Although there are claims that his popularity has declined, particularly because of the economic reforms that have affected many Egyptians, President Sisi is generally strongly approved of by Christians and by our parishioners in particular. They see him as the providential strong man, through whom Egypt will recover its equilibrium after this crisis passes. They all hope that he will be able to restore the country’s vitality and prosperity and that he will protect Christians and other minority groups. His firmness in the legislation against sexual abuse was enthusiastically welcomed. Our parishioners feel that security has improved. The prevailing mood is therefore optimistic and hopeful. However, the economic situation remains uncertain and the rise in the prices of staple products makes it still more difficult. There are fears that unrest and instability may return. President Sisi’s opponents continue to express their discontent, often violently. On the first anniversary of the violent ending of pro-Morsi protests, 14 August 2014, there was further violence. The protesters had been camping out for six weeks in Cairo and in Giza to protest against the overthrow of President Morsi. At least 817 people died during those violent clashes. It is as a result of this original protest that an Irish born citizen, Ibrahim Halawa, remains in jail in Cairo awaiting trial along with hundreds of other detainees. Amnesty International has recognized him as a Prisoner of Conscience.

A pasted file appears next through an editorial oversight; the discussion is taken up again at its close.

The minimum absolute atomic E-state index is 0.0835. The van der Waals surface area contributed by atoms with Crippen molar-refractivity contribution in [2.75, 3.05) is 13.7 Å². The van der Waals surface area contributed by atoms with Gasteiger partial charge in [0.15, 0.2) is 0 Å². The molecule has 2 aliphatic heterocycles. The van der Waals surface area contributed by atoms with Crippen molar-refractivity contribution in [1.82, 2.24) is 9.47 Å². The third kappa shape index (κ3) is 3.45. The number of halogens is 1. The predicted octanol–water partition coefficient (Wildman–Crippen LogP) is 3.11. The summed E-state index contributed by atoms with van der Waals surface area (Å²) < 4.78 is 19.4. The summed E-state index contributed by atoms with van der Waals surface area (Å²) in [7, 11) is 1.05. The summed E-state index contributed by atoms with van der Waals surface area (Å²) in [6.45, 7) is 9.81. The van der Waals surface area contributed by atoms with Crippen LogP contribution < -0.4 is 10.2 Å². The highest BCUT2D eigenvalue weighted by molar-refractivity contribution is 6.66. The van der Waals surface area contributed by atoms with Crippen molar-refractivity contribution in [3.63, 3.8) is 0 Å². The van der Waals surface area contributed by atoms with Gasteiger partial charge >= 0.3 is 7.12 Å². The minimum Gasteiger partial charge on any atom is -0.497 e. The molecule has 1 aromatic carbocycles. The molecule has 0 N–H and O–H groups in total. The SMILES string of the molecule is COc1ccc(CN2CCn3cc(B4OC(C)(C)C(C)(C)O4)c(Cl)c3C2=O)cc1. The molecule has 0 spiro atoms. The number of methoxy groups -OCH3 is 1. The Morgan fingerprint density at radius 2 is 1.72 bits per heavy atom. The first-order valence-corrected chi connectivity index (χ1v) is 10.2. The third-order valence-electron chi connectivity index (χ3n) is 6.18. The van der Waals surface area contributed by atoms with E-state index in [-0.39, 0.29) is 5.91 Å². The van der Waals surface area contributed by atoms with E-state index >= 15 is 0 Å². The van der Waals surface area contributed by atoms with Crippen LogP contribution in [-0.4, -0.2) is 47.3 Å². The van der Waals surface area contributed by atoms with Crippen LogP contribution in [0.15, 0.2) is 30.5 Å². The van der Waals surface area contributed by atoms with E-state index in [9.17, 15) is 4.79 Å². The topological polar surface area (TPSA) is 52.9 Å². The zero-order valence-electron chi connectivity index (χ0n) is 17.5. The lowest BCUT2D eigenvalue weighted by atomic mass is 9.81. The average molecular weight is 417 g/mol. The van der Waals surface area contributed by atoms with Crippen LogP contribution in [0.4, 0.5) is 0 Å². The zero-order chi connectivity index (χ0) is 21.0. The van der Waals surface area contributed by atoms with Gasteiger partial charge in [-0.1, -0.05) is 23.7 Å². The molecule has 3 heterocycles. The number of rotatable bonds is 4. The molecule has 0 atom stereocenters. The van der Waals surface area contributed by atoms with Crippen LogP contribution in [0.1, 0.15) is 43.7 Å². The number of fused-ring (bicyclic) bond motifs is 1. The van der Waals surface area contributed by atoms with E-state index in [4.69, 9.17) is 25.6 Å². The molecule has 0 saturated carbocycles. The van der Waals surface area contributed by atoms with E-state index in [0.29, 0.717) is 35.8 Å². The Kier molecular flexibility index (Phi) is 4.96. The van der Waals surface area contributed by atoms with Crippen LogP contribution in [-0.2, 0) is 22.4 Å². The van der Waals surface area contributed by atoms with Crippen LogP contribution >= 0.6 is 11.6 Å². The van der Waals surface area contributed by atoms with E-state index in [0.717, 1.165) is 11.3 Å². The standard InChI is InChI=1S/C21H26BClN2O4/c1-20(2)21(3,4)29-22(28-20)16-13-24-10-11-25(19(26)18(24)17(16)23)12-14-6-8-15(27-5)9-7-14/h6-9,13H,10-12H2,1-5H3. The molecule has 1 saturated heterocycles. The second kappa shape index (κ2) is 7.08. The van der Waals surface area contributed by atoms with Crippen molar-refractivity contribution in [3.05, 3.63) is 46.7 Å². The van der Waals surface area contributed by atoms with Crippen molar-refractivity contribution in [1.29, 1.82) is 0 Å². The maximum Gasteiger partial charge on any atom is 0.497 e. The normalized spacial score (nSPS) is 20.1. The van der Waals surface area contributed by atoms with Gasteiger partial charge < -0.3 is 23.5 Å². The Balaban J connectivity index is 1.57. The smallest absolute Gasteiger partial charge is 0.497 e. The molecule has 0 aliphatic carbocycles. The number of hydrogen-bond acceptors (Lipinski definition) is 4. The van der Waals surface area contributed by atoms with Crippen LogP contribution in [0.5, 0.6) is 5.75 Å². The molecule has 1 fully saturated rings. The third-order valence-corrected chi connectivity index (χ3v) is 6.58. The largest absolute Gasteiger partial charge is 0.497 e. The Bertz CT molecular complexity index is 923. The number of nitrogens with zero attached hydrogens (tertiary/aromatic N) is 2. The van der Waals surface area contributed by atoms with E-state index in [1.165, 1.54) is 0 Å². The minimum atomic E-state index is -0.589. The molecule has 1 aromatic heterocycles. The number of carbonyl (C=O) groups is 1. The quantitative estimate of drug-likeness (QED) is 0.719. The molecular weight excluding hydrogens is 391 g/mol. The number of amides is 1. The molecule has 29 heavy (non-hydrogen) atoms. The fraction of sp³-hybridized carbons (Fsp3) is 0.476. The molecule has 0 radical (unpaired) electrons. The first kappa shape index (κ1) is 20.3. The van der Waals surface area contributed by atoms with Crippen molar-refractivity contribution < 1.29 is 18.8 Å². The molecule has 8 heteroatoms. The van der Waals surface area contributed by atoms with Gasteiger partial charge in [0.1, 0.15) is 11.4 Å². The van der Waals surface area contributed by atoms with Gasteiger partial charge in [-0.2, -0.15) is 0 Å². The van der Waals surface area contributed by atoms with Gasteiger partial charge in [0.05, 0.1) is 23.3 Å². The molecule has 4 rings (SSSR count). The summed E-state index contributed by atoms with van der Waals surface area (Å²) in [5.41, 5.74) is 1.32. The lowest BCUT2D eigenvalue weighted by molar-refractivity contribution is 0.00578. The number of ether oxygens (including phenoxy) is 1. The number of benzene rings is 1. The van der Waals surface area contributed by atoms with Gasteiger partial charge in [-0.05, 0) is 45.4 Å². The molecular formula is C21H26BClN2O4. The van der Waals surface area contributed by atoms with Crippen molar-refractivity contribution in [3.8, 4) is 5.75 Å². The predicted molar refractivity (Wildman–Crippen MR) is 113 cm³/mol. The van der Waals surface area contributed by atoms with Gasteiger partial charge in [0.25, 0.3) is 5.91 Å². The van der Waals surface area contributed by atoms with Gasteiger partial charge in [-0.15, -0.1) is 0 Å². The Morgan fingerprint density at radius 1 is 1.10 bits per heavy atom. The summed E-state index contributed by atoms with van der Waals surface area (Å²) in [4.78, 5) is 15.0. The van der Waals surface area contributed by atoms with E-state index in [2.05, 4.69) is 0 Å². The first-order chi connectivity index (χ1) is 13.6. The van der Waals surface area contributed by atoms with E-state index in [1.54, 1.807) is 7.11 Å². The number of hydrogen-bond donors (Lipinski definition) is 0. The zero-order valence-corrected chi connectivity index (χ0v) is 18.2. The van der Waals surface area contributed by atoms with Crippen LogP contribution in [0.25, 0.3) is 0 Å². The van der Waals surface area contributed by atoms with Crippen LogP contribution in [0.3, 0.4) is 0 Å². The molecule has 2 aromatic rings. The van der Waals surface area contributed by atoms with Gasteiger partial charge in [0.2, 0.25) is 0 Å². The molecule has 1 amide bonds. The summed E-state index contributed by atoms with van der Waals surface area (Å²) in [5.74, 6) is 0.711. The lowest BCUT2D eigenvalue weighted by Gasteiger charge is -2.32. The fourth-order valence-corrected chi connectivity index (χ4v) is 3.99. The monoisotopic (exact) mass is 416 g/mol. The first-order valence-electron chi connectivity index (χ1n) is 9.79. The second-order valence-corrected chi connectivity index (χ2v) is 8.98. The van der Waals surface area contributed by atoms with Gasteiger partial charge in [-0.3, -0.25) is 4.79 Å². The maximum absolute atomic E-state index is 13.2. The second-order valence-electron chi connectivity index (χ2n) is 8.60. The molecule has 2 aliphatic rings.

The SMA at St. Mark’s and beyond…
Despite the political and economic upheavals, life in St. Mark’s parish goes on. Under the vigilant eye of Fr. Casimir Kieszek SMA, the first stage of our Church renovation has been completed. Our parishioners take great pride in it and have been inviting family and friends to visit the church. We now await further funding in order to complete the most needed refurbishment of this wonderful church building.
Having been interrupted because of the political agitation, our Stage programme [pastoral training for SMA seminarians] has resumed. We had one Stagiaire in 2014/2015 and this year 2015/2016 we already have three who arrived at the beginning of August. These are Frank Kitambi from Tanzania, Wisdom Jean Jacques from Togo and Bertrand Vinakpon from Benin Republic. The parishioners are very happy with this because the presence of young men from south of the Sahara enlivens the liturgy and the community spirit of the parish.
As a sign of solidarity with the Church in Egypt, the SMA is projecting to open a new parish in Upper Egypt in the vibrant Coptic Catholic Diocese of Sohag. We hope that three priests will be ready by 2017 to staff that parish. This will involve not only learning Arabic but also how to celebrate the Eucharist and other Sacraments in the Coptic Catholic rite. Please pray that the Lord will bless this new venture and those who will benefit from our service.